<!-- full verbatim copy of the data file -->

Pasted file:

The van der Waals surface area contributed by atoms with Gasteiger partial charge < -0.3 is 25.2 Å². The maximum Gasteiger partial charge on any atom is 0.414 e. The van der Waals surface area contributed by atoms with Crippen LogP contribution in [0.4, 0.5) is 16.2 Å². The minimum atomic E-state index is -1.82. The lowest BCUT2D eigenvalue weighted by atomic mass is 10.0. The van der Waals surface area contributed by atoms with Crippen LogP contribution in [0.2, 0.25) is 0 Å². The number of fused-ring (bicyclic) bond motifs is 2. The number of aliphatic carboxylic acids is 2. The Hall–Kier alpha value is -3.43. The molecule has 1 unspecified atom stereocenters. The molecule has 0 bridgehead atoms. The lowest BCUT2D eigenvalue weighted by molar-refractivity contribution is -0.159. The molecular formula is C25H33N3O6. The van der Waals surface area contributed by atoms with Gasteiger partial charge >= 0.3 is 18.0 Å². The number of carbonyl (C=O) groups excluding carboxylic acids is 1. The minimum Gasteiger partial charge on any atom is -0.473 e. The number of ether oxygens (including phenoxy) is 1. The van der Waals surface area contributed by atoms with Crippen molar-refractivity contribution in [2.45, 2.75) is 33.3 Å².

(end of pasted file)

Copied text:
The van der Waals surface area contributed by atoms with Gasteiger partial charge < -0.3 is 25.2 Å². The maximum Gasteiger partial charge on any atom is 0.414 e. The van der Waals surface area contributed by atoms with Crippen LogP contribution in [0.4, 0.5) is 16.2 Å². The minimum atomic E-state index is -1.82. The lowest BCUT2D eigenvalue weighted by atomic mass is 10.0. The van der Waals surface area contributed by atoms with Crippen LogP contribution in [0.2, 0.25) is 0 Å². The number of fused-ring (bicyclic) bond motifs is 2. The number of aliphatic carboxylic acids is 2. The Hall–Kier alpha value is -3.43. The molecule has 1 unspecified atom stereocenters. The molecule has 0 bridgehead atoms. The lowest BCUT2D eigenvalue weighted by molar-refractivity contribution is -0.159. The molecular formula is C25H33N3O6. The van der Waals surface area contributed by atoms with Gasteiger partial charge >= 0.3 is 18.0 Å². The number of carbonyl (C=O) groups excluding carboxylic acids is 1. The minimum Gasteiger partial charge on any atom is -0.473 e. The number of ether oxygens (including phenoxy) is 1. The van der Waals surface area contributed by atoms with Crippen molar-refractivity contribution in [2.45, 2.75) is 33.3 Å².